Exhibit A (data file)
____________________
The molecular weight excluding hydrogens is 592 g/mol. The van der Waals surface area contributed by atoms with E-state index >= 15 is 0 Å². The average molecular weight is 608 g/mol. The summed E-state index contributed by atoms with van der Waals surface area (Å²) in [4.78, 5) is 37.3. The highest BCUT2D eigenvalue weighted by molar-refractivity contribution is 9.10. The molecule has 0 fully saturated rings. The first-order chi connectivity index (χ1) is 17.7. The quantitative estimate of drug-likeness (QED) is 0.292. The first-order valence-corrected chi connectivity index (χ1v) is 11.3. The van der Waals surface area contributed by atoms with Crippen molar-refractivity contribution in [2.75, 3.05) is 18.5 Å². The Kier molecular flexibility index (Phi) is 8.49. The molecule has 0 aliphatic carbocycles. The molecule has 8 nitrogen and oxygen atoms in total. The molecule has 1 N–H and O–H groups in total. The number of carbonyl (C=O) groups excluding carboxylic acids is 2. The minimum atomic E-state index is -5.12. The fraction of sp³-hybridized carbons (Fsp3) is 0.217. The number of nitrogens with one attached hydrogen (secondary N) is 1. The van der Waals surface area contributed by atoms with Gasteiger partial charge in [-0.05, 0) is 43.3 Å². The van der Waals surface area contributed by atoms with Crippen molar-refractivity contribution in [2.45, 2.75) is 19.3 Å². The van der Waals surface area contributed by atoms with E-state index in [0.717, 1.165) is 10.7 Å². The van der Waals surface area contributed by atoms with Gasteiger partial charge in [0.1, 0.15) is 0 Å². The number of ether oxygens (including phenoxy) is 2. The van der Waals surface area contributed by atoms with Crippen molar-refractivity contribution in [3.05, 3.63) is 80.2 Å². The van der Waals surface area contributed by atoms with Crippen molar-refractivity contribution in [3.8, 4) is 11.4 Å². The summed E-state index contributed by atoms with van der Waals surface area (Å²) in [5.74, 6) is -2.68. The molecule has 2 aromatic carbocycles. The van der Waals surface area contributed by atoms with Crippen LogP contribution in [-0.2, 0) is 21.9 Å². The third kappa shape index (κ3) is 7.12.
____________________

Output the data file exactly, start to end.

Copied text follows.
The molecular weight excluding hydrogens is 592 g/mol. The van der Waals surface area contributed by atoms with E-state index >= 15 is 0 Å². The average molecular weight is 608 g/mol. The summed E-state index contributed by atoms with van der Waals surface area (Å²) in [4.78, 5) is 37.3. The highest BCUT2D eigenvalue weighted by molar-refractivity contribution is 9.10. The molecule has 0 fully saturated rings. The first-order chi connectivity index (χ1) is 17.7. The quantitative estimate of drug-likeness (QED) is 0.292. The first-order valence-corrected chi connectivity index (χ1v) is 11.3. The van der Waals surface area contributed by atoms with Crippen molar-refractivity contribution in [2.75, 3.05) is 18.5 Å². The Kier molecular flexibility index (Phi) is 8.49. The molecule has 0 aliphatic carbocycles. The molecule has 8 nitrogen and oxygen atoms in total. The molecule has 1 N–H and O–H groups in total. The number of carbonyl (C=O) groups excluding carboxylic acids is 2. The minimum atomic E-state index is -5.12. The fraction of sp³-hybridized carbons (Fsp3) is 0.217. The number of nitrogens with one attached hydrogen (secondary N) is 1. The van der Waals surface area contributed by atoms with Gasteiger partial charge in [-0.05, 0) is 43.3 Å². The van der Waals surface area contributed by atoms with Crippen molar-refractivity contribution in [2.45, 2.75) is 19.3 Å². The van der Waals surface area contributed by atoms with E-state index in [0.717, 1.165) is 10.7 Å². The van der Waals surface area contributed by atoms with Gasteiger partial charge in [0.1, 0.15) is 0 Å². The number of ether oxygens (including phenoxy) is 2. The van der Waals surface area contributed by atoms with Crippen molar-refractivity contribution in [3.05, 3.63) is 80.2 Å². The van der Waals surface area contributed by atoms with Crippen molar-refractivity contribution in [3.8, 4) is 11.4 Å². The summed E-state index contributed by atoms with van der Waals surface area (Å²) in [5.74, 6) is -2.68. The molecule has 2 aromatic carbocycles. The van der Waals surface area contributed by atoms with Crippen LogP contribution in [-0.2, 0) is 21.9 Å². The third kappa shape index (κ3) is 7.12.